At 77 years old, Portland’s legend of civil rights activism, Kathleen Saadat, is making her recording debut after a lifetime of singing behind the scenes.
With an international release date set for March 2, “Love for Sale” is a 10-track album of jazz standards featuring Saadat’s lead vocals and arrangements by Thomas Lauderdale. It also includes performances from members of his Portland-based “little” orchestra, Pink Martini – an ensemble that fuses classical, Latin music, pop and jazz.
As one of Oregon’s most respected social and political activists, Saadat has advocated for equality and social justice for over 40 years. Her dedication has assisted marginalized and under-represented groups including communities of color, women, and LGBTQ people.
Saadat was appointed Oregon’s affirmative action director under Gov. Neil Goldschmidt in 1987. Later, she worked within Multnomah County’s Department of Community and Family Services and helped draft the Portland Civil Rights Ordinance. She was also the diversity director at Cascade AIDS Project, and in 2012 she accepted the Lifetime Achievement from the Portland Human Rights Commission.
But when she wasn’t on the frontlines of the cause, Saadat was singing.
“I cannot remember not singing,” she told The Skanner. “During World War II, I lived with my grandmother who sang every day, so my brother and I sang with her.”
While Saadat said her entire family had a gift for song, she never gave much thought to a career in music.
“The closest to any professional training I’ve had was one year in my high school’s glee club, about a year in the children's chorus at the AME Zion church, and with voice coach Susan Dorn while I worked with Thomas to do this album,” Saadat said.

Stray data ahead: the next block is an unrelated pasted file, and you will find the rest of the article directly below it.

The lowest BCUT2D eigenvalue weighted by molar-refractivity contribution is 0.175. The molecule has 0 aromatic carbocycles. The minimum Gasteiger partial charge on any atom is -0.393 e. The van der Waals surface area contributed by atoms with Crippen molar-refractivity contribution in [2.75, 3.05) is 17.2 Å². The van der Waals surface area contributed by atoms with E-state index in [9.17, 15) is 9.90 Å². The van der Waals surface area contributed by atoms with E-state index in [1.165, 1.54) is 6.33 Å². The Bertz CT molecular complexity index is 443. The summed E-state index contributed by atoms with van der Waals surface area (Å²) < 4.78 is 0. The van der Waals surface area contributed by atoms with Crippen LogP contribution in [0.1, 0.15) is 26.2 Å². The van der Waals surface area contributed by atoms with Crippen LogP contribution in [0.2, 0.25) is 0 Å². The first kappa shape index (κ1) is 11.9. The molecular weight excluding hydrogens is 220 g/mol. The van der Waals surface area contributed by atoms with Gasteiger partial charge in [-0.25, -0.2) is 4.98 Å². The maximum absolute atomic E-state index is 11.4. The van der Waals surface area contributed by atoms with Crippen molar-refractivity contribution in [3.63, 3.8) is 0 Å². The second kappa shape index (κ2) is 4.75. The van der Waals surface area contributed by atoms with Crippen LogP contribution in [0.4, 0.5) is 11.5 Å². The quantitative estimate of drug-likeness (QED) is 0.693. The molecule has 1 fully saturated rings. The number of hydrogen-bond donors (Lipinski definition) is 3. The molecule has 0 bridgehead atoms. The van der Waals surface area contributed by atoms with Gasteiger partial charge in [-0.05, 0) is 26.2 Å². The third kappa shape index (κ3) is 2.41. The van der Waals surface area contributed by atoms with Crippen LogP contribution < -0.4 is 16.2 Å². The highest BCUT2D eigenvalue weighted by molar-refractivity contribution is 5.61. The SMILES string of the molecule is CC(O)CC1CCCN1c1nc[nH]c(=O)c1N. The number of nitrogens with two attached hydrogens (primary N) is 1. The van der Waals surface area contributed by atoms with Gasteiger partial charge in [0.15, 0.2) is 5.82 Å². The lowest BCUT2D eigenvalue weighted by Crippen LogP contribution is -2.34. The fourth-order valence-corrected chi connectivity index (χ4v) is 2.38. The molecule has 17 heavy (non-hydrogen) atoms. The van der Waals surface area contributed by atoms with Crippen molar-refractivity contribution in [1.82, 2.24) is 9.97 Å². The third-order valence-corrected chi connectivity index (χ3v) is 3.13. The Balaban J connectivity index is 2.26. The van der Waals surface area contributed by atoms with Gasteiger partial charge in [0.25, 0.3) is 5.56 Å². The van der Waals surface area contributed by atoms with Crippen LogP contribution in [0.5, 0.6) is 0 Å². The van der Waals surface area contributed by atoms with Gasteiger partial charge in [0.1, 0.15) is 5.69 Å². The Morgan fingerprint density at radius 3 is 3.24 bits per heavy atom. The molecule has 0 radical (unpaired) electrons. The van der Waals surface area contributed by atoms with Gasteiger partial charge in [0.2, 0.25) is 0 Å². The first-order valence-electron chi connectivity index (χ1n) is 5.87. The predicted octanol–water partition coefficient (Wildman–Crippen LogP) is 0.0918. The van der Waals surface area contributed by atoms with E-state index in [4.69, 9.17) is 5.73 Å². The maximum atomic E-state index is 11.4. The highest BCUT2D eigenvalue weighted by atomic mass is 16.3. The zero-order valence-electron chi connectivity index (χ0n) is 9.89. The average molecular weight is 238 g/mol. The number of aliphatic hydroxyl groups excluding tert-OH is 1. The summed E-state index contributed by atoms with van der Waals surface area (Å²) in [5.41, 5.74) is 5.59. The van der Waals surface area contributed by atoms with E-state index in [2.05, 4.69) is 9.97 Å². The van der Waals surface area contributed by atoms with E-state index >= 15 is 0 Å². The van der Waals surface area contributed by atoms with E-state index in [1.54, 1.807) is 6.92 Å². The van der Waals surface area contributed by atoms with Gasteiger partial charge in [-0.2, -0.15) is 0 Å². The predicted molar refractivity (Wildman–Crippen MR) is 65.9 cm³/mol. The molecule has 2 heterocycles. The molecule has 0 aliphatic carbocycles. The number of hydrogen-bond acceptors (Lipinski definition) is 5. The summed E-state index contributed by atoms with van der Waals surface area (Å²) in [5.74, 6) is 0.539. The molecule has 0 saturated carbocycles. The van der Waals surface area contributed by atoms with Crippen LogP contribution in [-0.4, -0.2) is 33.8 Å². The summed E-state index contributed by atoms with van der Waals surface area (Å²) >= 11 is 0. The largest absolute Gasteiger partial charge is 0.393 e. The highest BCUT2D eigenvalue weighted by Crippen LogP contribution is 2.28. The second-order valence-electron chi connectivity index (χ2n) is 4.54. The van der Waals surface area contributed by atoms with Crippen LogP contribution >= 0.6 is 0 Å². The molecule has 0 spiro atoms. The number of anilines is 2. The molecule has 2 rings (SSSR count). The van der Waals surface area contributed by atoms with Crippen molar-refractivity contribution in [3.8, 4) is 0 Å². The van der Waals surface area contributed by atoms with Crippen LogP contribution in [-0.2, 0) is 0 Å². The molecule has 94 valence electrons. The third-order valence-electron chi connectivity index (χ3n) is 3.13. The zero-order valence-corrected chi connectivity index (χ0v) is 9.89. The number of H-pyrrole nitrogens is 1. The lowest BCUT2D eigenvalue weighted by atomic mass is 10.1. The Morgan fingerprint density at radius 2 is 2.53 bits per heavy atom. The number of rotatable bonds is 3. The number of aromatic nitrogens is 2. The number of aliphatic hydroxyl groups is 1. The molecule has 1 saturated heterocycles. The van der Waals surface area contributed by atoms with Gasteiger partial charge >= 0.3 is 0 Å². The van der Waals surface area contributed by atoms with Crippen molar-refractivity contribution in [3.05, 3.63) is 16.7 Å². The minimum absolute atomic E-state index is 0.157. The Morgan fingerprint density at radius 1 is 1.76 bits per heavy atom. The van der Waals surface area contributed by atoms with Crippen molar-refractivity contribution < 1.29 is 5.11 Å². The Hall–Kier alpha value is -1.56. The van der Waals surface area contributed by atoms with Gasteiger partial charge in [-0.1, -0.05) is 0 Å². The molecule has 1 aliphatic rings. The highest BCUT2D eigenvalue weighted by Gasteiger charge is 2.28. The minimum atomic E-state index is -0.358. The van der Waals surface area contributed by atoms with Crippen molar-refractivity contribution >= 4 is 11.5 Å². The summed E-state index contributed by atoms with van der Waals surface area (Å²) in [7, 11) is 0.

“I would guess there are about 66 years between the church and this experience.”
It’s no surprise that Saadat and Lauderdale’s almost 30-year long friendship grew out of their love of music. After meeting in 1991, when they both worked for City Commissioner Gretchen Kafoury, the two struck up a unique friendship and would often get together to sing.
“When she speaks in public, what makes her speeches so impactful is that she’s direct and every word means something,” said Lauderdale, who formed Pink Martini in 1994 after stepping away from a profession in politics. “And that’s how she sings, which very few people do.”
Eventually, Saadat approached Lauderdale with the idea of recording a few songs to share with family and friends. That was the seedling which, six years later, would become “Love for Sale.”
“Each of these songs on the album has a narrative and her voice is so rewarding to listen to,” Lauderdale told The Skanner.
“In the same way that she’s spellbinding when she speaks, I’m spellbound when she sings.”
The album marks the first time the activist has recorded professionally.
“I never recorded anything because I’ve never regarded myself as a singer. I’ve never seen myself as someone who had a singer's voice,” said Saadat. “I don't read music nor do I play an instrument, so I just considered my singing as something I did mostly for me.”
Selections from “Love for Sale” will be performed during a special concert at the Aladdin Theater in Southeast Portland on March 1. Saadat will be joined on stage by Lauderdale, Portland jazz legends Mel Brown and Randy Porter, and guitarist Dan Faehnle, bassist Phil Baker, and lead singer China Forbes of Pink Martini.
It’s not the first time Saadat will perform on stage with Lauderdale, however.
The two have sung at benefits in the past and she has also joined Pink Martini during their New Year's Eve engagements at the Arlene Schnitzer Concert Hall. Earlier this year, she accompanied the band during eight shows in Palm Desert, Calif.
“I got a taste of how hard this band works to entertain the audience,” said Saadat. “It was a great experience to be among such professionals.”
Kathleen Saadat and Thomas Lauderdale perform "Ev'ry Time We Say Goodbye" on Live Wire Radio